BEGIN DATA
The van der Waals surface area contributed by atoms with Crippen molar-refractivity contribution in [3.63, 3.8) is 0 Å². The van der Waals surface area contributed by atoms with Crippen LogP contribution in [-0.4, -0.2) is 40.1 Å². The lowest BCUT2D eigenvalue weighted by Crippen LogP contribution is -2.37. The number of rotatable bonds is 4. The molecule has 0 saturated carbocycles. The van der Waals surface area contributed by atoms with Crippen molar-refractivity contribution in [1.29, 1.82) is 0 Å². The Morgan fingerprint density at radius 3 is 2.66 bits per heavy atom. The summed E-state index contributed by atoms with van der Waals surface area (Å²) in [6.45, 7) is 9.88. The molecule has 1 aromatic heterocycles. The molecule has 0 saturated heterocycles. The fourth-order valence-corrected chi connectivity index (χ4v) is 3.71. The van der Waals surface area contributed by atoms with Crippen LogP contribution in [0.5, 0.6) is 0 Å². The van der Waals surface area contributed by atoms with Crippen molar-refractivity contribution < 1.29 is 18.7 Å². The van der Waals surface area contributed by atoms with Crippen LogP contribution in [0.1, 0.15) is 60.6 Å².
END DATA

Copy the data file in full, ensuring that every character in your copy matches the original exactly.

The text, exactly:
The van der Waals surface area contributed by atoms with Crippen molar-refractivity contribution in [3.63, 3.8) is 0 Å². The van der Waals surface area contributed by atoms with Crippen LogP contribution in [-0.4, -0.2) is 40.1 Å². The lowest BCUT2D eigenvalue weighted by Crippen LogP contribution is -2.37. The number of rotatable bonds is 4. The molecule has 0 saturated carbocycles. The van der Waals surface area contributed by atoms with Crippen molar-refractivity contribution in [1.29, 1.82) is 0 Å². The Morgan fingerprint density at radius 3 is 2.66 bits per heavy atom. The summed E-state index contributed by atoms with van der Waals surface area (Å²) in [6.45, 7) is 9.88. The molecule has 1 aromatic heterocycles. The molecule has 0 saturated heterocycles. The fourth-order valence-corrected chi connectivity index (χ4v) is 3.71. The van der Waals surface area contributed by atoms with Crippen LogP contribution in [0.5, 0.6) is 0 Å². The van der Waals surface area contributed by atoms with Crippen molar-refractivity contribution < 1.29 is 18.7 Å². The van der Waals surface area contributed by atoms with Crippen LogP contribution in [0.1, 0.15) is 60.6 Å².